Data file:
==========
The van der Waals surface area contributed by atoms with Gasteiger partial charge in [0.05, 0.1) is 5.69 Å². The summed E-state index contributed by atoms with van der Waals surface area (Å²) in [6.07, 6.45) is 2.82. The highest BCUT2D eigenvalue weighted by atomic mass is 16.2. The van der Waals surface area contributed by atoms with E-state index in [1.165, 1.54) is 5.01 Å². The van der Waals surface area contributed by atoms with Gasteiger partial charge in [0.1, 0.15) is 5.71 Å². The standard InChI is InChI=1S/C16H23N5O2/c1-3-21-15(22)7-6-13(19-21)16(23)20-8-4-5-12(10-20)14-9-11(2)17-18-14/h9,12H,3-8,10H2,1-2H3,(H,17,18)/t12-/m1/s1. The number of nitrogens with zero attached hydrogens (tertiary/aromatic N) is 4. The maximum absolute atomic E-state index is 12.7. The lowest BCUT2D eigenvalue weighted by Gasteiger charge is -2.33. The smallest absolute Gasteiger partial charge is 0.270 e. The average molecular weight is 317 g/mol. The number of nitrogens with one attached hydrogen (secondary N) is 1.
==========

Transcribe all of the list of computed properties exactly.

The van der Waals surface area contributed by atoms with Gasteiger partial charge in [0.05, 0.1) is 5.69 Å². The summed E-state index contributed by atoms with van der Waals surface area (Å²) in [6.07, 6.45) is 2.82. The highest BCUT2D eigenvalue weighted by atomic mass is 16.2. The van der Waals surface area contributed by atoms with E-state index in [1.165, 1.54) is 5.01 Å². The van der Waals surface area contributed by atoms with Gasteiger partial charge in [0.1, 0.15) is 5.71 Å². The standard InChI is InChI=1S/C16H23N5O2/c1-3-21-15(22)7-6-13(19-21)16(23)20-8-4-5-12(10-20)14-9-11(2)17-18-14/h9,12H,3-8,10H2,1-2H3,(H,17,18)/t12-/m1/s1. The number of nitrogens with zero attached hydrogens (tertiary/aromatic N) is 4. The maximum absolute atomic E-state index is 12.7. The lowest BCUT2D eigenvalue weighted by Gasteiger charge is -2.33. The smallest absolute Gasteiger partial charge is 0.270 e. The average molecular weight is 317 g/mol. The number of nitrogens with one attached hydrogen (secondary N) is 1.